Collective nouns differ from mass nouns in that they have the feature +shape: they denote entities that are conceived of as a non-singleton set that has a definite outline in the sense that it consists of a restricted (though possibly unknown) number of members and is, as such, bounded. Examples of collective nouns are groep'group', kudde'flock', verzameling'set', club'club', vereniging'club/society', regering'government' and collectie'collection'. Collective nouns behave largely like individual nouns; example (50a) shows that they can be preceded by the indefinite article een, but not by the zero-article, and (50b) shows that the plural is used when more than one set is referred to. Consequently, if noun phrases headed by these nouns function as subjects, they will trigger number agreement on the verb.

a. Op de foto stond een/* regering afgebeeld.
  on the photo  stoodsg  a/∅  government  depicted
  'The photo showed a government.'
b. Op de foto stonden twee regeringen afgebeeld.
  on the photo  stoodpl  two governments  depicted
  'The photo showed two governments.'

Plural collective nouns can be modified by +count quantifying expressions like enkele'some/a few'; singular collective nouns, however, cannot be preceded by -count quantifiers like een beetje'a little'. This is shown by (51a) and (51b), respectively.

a. Op de foto stonden enkele/een aantal regeringen.
  on the photo  stood  some/a number  governments
  'The photo showed some/a number of governments.'
b. * Op de foto stond wat/een beetje regering.
  on the photo  stood  a.little/a little  government

      A substantial subclass of collective nouns exhibit special behavior in the sense that they cannot readily occur on their own, but are preferably followed by a plural individual noun, specifying their members. Collective nouns like kudde therefore normally occur as the first noun in a binominal noun phrase. An example involving the collective noun kudde'flock' is given in (52).

a. In de wei stond een kudde ?(schapen).
  in the meadow  stood  a flock [of] sheep
  'There was a flock of sheep in the meadow.'
b. In de wei stonden twee/enkele/een aantal kuddes ?(schapen).
  in the meadow  stood  two/some/a.number.of  flocks [of] sheep
  'There were two/some/a few/a number of flocks of sheep in the meadow.'

Although binominal noun phrases often contain collective nouns (because these denote a designated number of members), it is not a prerequisite that the first noun be a collective noun; Chapter 4 will show that the collective nouns form only one subtype of a wider range of nouns that can be used in binominal noun phrases.

[+]  III.  Non-prototypical uses

This subsection shows that the classification presented in the preceding subsections is characterized by a certain degree of flexibility in the sense that it is sometimes possible to use nouns belonging to one category in a way that is more appropriate for another category. In what follows. we will discuss three cases of such non-prototypical uses, which all involve a shift in the value of the feature ±shape. The most common shift from the feature -shape to +shape involves the use of a substance noun as an individual noun, but there are also some more marked cases in which a substance noun is used as an individual noun. There is just a single case that involves a shift from the feature +shape to -shape, namely, the use of an individual noun as a substance noun.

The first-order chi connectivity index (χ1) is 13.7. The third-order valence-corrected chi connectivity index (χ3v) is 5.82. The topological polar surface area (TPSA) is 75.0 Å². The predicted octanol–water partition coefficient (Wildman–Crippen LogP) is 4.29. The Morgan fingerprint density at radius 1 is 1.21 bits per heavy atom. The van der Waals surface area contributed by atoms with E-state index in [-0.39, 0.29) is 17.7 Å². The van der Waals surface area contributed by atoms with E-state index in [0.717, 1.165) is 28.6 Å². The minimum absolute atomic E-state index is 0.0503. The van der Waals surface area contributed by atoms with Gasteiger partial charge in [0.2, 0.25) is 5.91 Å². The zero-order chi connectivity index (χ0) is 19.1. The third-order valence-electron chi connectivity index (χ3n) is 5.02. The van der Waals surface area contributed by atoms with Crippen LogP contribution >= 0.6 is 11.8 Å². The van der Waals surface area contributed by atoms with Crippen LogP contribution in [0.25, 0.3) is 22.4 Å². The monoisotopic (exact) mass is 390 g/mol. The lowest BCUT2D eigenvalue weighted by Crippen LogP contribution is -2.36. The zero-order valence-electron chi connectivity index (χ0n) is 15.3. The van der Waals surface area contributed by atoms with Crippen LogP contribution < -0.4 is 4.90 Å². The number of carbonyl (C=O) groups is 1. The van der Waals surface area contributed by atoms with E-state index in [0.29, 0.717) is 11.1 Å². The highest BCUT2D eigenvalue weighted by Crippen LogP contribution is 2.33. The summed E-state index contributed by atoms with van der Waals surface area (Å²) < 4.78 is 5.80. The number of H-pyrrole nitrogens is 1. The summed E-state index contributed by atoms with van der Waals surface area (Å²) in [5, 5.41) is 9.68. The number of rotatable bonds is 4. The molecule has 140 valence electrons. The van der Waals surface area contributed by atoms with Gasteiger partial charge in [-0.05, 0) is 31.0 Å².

[+]  A.  Substance nouns used as individual nouns (-shape+shape)

Substance nouns can occasionally be used as individual nouns. This may take place through conversion (∅-derivation), by adding the diminutive suffix -je or one of its allomorphs, or by combining the noun with the indefinite article een'a'. We will discuss the three cases in the order indicated.

[+]  1.  Conversion

Individualization through conversion may result in a noun denoting objects made of the substance in question. Example (53) shows that the converted noun can be combined with either an indefinite or a definite article and be pluralized. Note that in these cases both uses are common, with the result that it is difficult to establish whether one use is dominant over the other or in what direction the conversion goes.

Conversion to count noun
substance noun individual noun
singular plural
glas‘glass’ een/het glas‘a/the glass’ glazen‘glasses’
steen‘stone’ een/de steen‘a/the stone’ stenen‘stones’
brood‘bread’ een/het brood‘a/the loaf of bread’ broden‘loaves of bread’

Conversion can also result in a noun denoting a specific type of the substance denoted by the substance noun; the individual noun gas in (54) denotes a particular gas, and the individual nouns bier and wijn denote certain kinds or brands of beer and wine. In both cases, the converted noun can be combined with an indefinite article and be pluralized. Not that, when we want to maintain that we are dealing with a shift in the feature ±shape, we again have to give the feature +shape a wide interpretation by assuming that, cognitively speaking, types of gases and liquids do have a certain definite outline in the sense that, e.g., different types of gases do, chemically speaking, have different, characteristic structures.

Conversion to count nouns denoting a specific type of substance
substance noun individual noun
singular plural
gas‘gas’ een/#het gas‘a/the gas’ gassen‘gases’
wijn‘wine’ een/#de wijn‘a/the wine’ wijnen‘wines’
bier‘beer’ een/#het bier‘a/the beer’ bieren‘beers’

Example (54) also shows that definite determiners are not possible with the intended reading; a definite noun phrases like het gas'the gas' instead seems to refer to a contextually determined quantity of gas. Still, definite determiners are possible on the type reading in examples such as (55), in which the restrictive modifiers create a contrastive context.